Cisco: Port-channel load-balancing explanation [Part I]

Port-channel (or etherchannel) is a great way to increase the transport capacity between 2 switches or between a switch and an end device that suport load balancing (e.g. server). Today I don’t want to focus on how the Port-channel are configured, but more on how they load-balance the traffic over the multiple interfaces included in a bundle.

To configure the port-channel load balance, you have to be in the config mode and issue:

port-channel load-balance method


port-channel load-balance method module slot

the method can be one of the following:


Not every Cisco device support all this methods, due to hardware / IOS restrictions. Today I plan to explain the first six of this methods and in a future post the next six ones.
The understanding of the port-channel load-balance methods is not a difficult topic, rather a tricky one. That’s why I draw some basic scenarios to help you remember better each load-balance method.

I have to admit that for me was a little bit hard to remember them and how they work, so if I’ll make any mistake or you don’t understand something, please let me know in comments or by contact form.


Loads distribution on the destination IP address. It does not take into consideration the source of the packets, but only the IP destination. If the destination is the same, the packet will be forwarded over the same wire (port Fa0/1 in the image below):

As you can see the packet from Src to Dst IP A, will always take the path through port Fa0/1 in Port-channel 1. In this load-balancing mode, paths through ports Fa0/2 and Fa0/3 are not a valid choice.


Loads distribution on the destination MAC address. If destination mac-address is reachable only through one of the three ports bundled in the port-channel, then only that interface is considered a path for all the packets sent to the same mac destination:

In the image above mac-address A is reachable through port Fa0/1, so that port is considered as an acceptable path.


By keyword “port” we understand here TCP or UDP port and not physical interface. Communication for the same port (e.g. port 80) will be load-balanced over one single physical port (Fa0/1)¬† in port-channel 1. Data transfer for another port (e.g. port 25) will be directed through another interface (Fa0/2) and so on, in a round-robin manner.


Loads distribution on the source transfer or XOR-destination IP address. What this method does is to pair source and destination IP address and send all the traffic that match this rule over one physical port in port-channel. The advantage of this method over the above one is granularity. With the above method the traffic to one destination, was sent over one physical port in port-channel without taking into consideration the source. With this method, the packets to the same destination can be forwarded over different interfaces in port-channel if they are coming from different IP source.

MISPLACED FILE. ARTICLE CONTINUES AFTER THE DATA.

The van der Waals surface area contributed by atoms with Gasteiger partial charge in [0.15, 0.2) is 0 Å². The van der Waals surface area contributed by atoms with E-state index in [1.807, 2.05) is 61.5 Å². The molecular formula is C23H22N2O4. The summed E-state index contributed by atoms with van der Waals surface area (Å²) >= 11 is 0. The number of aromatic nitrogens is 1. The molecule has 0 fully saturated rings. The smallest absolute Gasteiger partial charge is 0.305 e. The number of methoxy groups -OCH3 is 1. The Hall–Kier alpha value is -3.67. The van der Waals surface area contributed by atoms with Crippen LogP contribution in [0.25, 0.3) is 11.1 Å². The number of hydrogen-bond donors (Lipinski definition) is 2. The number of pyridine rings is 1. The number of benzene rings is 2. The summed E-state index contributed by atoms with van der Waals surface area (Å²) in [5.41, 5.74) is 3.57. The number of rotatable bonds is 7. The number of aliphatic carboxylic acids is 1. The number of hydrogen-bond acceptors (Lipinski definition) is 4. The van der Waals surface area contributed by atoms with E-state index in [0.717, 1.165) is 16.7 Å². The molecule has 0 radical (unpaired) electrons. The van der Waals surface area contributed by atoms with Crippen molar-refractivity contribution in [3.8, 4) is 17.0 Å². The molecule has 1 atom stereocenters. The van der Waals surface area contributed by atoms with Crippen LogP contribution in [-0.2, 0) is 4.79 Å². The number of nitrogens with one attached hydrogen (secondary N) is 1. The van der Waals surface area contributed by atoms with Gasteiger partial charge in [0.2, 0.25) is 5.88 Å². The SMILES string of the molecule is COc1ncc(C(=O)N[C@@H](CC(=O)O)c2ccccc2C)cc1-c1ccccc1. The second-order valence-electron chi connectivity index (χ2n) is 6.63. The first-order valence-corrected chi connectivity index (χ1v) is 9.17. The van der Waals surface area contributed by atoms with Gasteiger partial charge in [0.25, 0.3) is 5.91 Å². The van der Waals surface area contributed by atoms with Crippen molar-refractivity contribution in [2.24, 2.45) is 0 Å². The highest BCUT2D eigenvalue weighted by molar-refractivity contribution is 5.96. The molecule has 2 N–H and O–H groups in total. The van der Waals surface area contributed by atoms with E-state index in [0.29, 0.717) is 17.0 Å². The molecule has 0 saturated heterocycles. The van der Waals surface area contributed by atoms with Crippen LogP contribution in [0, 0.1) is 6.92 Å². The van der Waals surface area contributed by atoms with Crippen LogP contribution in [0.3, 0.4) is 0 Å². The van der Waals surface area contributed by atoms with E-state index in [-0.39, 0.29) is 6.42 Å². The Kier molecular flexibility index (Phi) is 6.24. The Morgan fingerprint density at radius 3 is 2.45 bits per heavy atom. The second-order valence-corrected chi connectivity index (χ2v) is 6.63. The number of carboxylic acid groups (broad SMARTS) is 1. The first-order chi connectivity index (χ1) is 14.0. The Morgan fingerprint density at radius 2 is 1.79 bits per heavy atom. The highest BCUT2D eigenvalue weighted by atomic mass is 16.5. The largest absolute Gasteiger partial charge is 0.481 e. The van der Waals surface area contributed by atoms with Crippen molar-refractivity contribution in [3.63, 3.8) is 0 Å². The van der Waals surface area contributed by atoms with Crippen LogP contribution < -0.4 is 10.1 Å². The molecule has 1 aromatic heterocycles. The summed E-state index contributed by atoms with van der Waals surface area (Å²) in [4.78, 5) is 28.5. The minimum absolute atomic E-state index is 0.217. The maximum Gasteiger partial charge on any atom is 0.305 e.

In the example above, you see that packets with source A and destination A are fowarded over port Fa0/1. for the same destination A, but source B, a different path is taken over Fa0/2. However from the same source B to the same destination A, Fa0/3 is not a reliable path, as the traffic for this pair is already forwarded over Fa0/2.


Here we have the same principle  like in the src-dst-ip, with the difference that mac-address is considered as the load-balancing element instead of IP address:


Loads distribution on the source XOR-destination port. Port (UDP and TCP protocol) is the element taking into consideration when load-balancing in port-channel:

Even if this may look like the src-dst-mac and src-dst-ip methods actually it is different. You see above that it’s possible to load balance peer-to-peer communication (pc-to-pc if you want) if this communication is taking place over different ports. In the picture above we have port 25 and port 80 communication involving 2 machines. You can see that the traffic from source A to destination port 80 is taking port Fa0/1. From the same source to destination port 25 is taking path through interface Fa0/2. However, the same communication cannot be sent over interface Fa0/3 (as it’s already sent over Fa0/2 as part of the load-balance process). This method add even more granularity.

Come back for the next six methods of port-channel load-balance feature.

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Calin is a network engineer, with more than 20 years of experience in designing, installing, troubleshooting, and maintaining large enterprise WAN and LAN networks.

11 thoughts on “Cisco: Port-channel load-balancing explanation [Part I]”

  1. Hi Eugene!

    Sorry for delay, but I had a small vacation :), and I didn't touched any electronic device connected to Internet. I will take care of the 2nd part ASAP.

  2. On src-dst-port, can I make port 80-traffic split over the three links in the scenario above? How?

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